Updates to our newest breeding forms

Meanwhile, woodlise are offered in various breeding-colors and -patterns, so-called color-morphs. The selection of beautifully coloured, special or rare specimens is constantly increasing.

Also in our breeding stock there are always such mutations, about which I will report on this page regularly. It is important for me to inform you from the discovery of a new color morph to breeding and selection.


Part of our daily work is dedicated to our isopod color morphs. We distinguish between the naturally occurring mutations and the so-called designer morphs.

While e.g. albinos, orange, caramel, Dalmatian or High Yellow have been discovered sometime in the wild or in local breeding and are “pure-bred” at same time, designer morphs are combinations of two or more natural mutations.

Oniscus asellus mardi gras

What does heterozygous actually mean?

If one takes as an example two pure parents, a Porcellio laevis (dominant, green) and paired these with a Porcellio laevis “Dalmation” (recessive, white), the offspring are heterozygous. The offspring carry the panda gene and the wild colour gene. In this constellation the offspring look wild, but are heterozygous for panda.

Heterozygous is the situation when a “mutated” gene on one chromosome is accompanied by a healthy gene on the other chromosome. Often the expression of the mutation is suppressed and completely compensated by the “healthy” gene (=recessive inheritance).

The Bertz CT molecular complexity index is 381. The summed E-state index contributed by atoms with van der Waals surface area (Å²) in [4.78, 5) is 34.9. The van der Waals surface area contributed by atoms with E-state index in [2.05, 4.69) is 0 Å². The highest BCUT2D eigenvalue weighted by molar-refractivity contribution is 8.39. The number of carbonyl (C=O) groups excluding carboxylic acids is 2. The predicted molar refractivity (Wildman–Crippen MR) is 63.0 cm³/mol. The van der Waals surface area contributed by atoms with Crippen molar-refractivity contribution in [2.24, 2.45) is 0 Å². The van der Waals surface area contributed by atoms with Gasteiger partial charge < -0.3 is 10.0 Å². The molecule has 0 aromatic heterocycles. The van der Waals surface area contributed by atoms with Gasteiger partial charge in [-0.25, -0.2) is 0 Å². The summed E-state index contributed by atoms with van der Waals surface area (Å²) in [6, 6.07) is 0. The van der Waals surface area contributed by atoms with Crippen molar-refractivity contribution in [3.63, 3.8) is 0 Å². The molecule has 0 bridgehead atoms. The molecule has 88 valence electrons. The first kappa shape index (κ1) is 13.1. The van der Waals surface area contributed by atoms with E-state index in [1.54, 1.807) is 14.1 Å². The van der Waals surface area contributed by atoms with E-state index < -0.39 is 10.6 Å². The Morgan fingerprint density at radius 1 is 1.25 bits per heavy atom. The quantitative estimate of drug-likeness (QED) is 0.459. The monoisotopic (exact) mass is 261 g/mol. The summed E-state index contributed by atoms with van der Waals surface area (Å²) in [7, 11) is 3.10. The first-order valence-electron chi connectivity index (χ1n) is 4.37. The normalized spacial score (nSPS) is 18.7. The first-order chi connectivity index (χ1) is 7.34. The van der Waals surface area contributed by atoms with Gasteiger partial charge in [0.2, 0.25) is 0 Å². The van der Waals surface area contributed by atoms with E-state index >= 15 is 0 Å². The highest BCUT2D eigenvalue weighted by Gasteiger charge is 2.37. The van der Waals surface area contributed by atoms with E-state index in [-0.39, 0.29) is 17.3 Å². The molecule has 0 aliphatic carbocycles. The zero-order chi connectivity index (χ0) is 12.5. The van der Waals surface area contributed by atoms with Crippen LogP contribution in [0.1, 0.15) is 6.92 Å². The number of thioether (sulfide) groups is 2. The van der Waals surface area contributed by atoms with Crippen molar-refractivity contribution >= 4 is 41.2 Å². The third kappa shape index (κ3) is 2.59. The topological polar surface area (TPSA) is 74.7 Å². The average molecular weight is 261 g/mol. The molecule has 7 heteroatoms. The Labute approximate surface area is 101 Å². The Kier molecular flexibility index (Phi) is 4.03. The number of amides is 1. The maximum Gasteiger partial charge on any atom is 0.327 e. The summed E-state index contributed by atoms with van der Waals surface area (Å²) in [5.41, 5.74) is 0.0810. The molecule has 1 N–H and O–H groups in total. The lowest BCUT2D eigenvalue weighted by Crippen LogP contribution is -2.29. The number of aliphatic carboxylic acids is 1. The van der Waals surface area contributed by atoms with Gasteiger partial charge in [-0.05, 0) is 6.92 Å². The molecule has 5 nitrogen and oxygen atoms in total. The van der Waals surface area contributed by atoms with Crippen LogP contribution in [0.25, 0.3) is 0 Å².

Porcellio ornatus sandstone

What happens when we’re heterozygous mating offspring together?

The second example shows the mating of this so-called F1 generation. So the offspring from our first example. It is normal to mate the siblings to each other in order to perform a color selection.

Conspicuous features such as malformations or small growth should be removed from the breeding line. In our example we mate 2 Porcellio laevis “het.(heterozygous) Dalmation”.

The young animals would then be as follows:
1 x Porcellio laevis,
2 x Porcellio laevis “het. Dalmation”
1 x Porcellio laevis “Dalmation”

Of course, we will produce more young isopods with a mating. This number has to be put into proportion: 25% Porcellio laevis ; 50% Porcellio laevis “het. Dalmation” ; 25% Porcellio laevis “Dalmation”

Porcellio hoffmannseggi brown

Porcellio spec. marocco 8i

What does the (T) in albinos mean and what is the difference between (T-) and (T+)?

The T stands for tyrosinase, which plays a major role in animals and humans in the production of melanin, among other things. Melanins are colour pigments that give our hair, skin or eyes their colour. The same is true for isopods. Melanins are responsible for how our woodlice are coloured. The essential common feature of all isopods “diagnosed” with albinism is the lack of melanin pigments.

In a T- Albino the tyrosinase is either completely defective or not present at all. Therefore the animals have no more melanin pigments and appear white with red eyes. The eyes are not red, but one can see the red blood vessels due to the missing pigmentation.  

The T+ albino has a functioning tyrosinase and therefore melanin pigments are also present. However, due to missing proteins, the T+ albino can only carry out the first two to three steps of the melanin process and therefore cannot produce dark color pigments. Therefore T+ albinos usually stand out due to their caramel-coloured appearance.   

Porcellio scaber white out

Porcellio scaber Experiment